The robots are called Color Chasers, and they associate each color that they find on their path with a sound. This small, unique orchestra features five different machines that each have their own sound and shape. The Basscar has a Dubstep-like sound, the Glitchcar reproduces computer-like sounds, and the Melodycar, Arpeggiocar, and the Drumcar to add rhythm.
This imaginative work was recently selected by the New York MoMA for their collection. (Via Spoon and Tamago)
Mikael Takacs hand paints blurry portraits, distorted by a paper marbling effect. The outline of the portraits are clean and clear. From far, what’s inside the shapes seems messy and confusing but if we take a closer look it appears structured, almost forming a pattern. There’s a fine line between Mikael Takacs’ paintings and digital rendering. The diamond shaped patterns and the perfectly balanced and harmonized colors lead to confusion.
The artist applies acrylic painting onto an horizontal canvas with droppers to prevent the liquid from overflowing. He then painstakingly drags paint with small tools like sticks and combs in order to distort the portrait. The intricate work creates regular lines and shapes. If we look closely, we can see feathers, spirals and regular waves. The colors used are a blend of dark turquoise, camel and fuchsia. A color scheme that makes the series identifiable.
Mikael Takacs knows all the people he is depicting. He prefers to blur the lines and to present an abstract artwork. According to him, abstract art makes the dialogue between the viewer and the piece of art more interesting. The artist paints just enough for us to begin to have a idea of what we are looking at and leaves us halfway. To follow our imagination and introspect is the purpose of these paintings as they can lead to a million different interpretations.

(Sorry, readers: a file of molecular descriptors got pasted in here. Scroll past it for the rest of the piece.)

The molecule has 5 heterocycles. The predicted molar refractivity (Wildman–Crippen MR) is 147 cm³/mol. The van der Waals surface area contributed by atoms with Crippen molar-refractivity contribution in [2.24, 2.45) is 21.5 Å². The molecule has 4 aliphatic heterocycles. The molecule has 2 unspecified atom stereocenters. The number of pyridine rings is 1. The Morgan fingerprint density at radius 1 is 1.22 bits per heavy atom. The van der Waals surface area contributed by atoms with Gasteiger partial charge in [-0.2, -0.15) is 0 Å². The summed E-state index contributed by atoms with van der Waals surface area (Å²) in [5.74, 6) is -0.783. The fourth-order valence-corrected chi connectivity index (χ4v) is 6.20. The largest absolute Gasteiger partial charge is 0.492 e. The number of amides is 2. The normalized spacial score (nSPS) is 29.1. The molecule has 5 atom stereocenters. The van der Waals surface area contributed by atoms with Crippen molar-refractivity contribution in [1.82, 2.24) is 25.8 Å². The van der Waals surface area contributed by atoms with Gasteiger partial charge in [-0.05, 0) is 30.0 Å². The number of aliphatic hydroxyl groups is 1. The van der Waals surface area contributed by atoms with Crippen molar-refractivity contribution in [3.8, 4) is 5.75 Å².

Talk about impressive craftsmanship. In a stunning feat of virtuosity, the Chinese artist Ch’en Tsu-chang carved an astoundingly complex scene into a single olive pit in the year 1737. The tiny sculpture is complete with eight exquisite human figures enjoying a serene ride in the furnished interior of a boat with movable windows. To construct the piece, the artist, hailing from Kwangtung and having entered into the Imperial Bureau of Manufacture during the reign of emperor Yung-cheng, allowed his eye and hand to be guided by the natural shape of the olive pit.
Measuring 1.34 inches in length and .63 inches in height, the work was inspired by a poem titled “Latter Ode on the Red Cliff,” written by Su Tung-p’o some six hundred and fifty years before; it depicts the poet and his seven companions on one of his two journeys to Red Nose Cliff, the site of an epic battle that proceeded the poet-official by eight hundred years. On the helm of the boat, the artist meticulously engraved 300 characters from the beloved poem, whose moving lines served as an artistic theme well into the Qing Dynasty. Somehow, the delicate and intricate composition elevates the epic subject matter, making it all the more precious and highlighting its worth as a narrative worth careful representation. What better way to honor a poem about a natural landscape than by rendering its speaker in an organic substance?